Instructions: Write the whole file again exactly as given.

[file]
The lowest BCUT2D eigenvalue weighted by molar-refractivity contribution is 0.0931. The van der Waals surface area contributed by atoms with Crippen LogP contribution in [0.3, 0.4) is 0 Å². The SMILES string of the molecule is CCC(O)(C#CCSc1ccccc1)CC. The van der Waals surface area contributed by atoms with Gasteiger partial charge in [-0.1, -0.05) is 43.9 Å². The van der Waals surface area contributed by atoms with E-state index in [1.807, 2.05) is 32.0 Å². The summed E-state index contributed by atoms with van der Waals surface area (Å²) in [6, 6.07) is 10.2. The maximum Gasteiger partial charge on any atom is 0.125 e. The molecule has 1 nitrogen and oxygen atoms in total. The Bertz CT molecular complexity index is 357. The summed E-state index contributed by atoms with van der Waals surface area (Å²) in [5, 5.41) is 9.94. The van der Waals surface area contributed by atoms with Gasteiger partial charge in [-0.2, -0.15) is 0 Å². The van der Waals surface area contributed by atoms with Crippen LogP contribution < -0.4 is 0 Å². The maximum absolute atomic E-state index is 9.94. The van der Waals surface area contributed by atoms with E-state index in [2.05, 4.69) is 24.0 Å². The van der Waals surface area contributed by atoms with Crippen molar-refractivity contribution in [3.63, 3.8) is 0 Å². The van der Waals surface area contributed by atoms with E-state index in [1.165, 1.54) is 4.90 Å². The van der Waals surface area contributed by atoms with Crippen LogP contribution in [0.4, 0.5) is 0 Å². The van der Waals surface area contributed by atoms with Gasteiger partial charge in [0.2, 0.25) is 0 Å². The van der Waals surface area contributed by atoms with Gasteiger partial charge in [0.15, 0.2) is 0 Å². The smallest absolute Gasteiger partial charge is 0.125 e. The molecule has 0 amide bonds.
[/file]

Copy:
The lowest BCUT2D eigenvalue weighted by molar-refractivity contribution is 0.0931. The van der Waals surface area contributed by atoms with Crippen LogP contribution in [0.3, 0.4) is 0 Å². The SMILES string of the molecule is CCC(O)(C#CCSc1ccccc1)CC. The van der Waals surface area contributed by atoms with Gasteiger partial charge in [-0.1, -0.05) is 43.9 Å². The van der Waals surface area contributed by atoms with E-state index in [1.807, 2.05) is 32.0 Å². The summed E-state index contributed by atoms with van der Waals surface area (Å²) in [6, 6.07) is 10.2. The maximum Gasteiger partial charge on any atom is 0.125 e. The molecule has 1 nitrogen and oxygen atoms in total. The Bertz CT molecular complexity index is 357. The summed E-state index contributed by atoms with van der Waals surface area (Å²) in [5, 5.41) is 9.94. The van der Waals surface area contributed by atoms with Gasteiger partial charge in [-0.2, -0.15) is 0 Å². The van der Waals surface area contributed by atoms with Crippen LogP contribution < -0.4 is 0 Å². The maximum absolute atomic E-state index is 9.94. The van der Waals surface area contributed by atoms with E-state index in [2.05, 4.69) is 24.0 Å². The van der Waals surface area contributed by atoms with Crippen molar-refractivity contribution in [3.63, 3.8) is 0 Å². The van der Waals surface area contributed by atoms with E-state index in [1.165, 1.54) is 4.90 Å². The van der Waals surface area contributed by atoms with Crippen LogP contribution in [0.4, 0.5) is 0 Å². The van der Waals surface area contributed by atoms with Gasteiger partial charge in [0.2, 0.25) is 0 Å². The van der Waals surface area contributed by atoms with Gasteiger partial charge in [0.15, 0.2) is 0 Å². The smallest absolute Gasteiger partial charge is 0.125 e. The molecule has 0 amide bonds.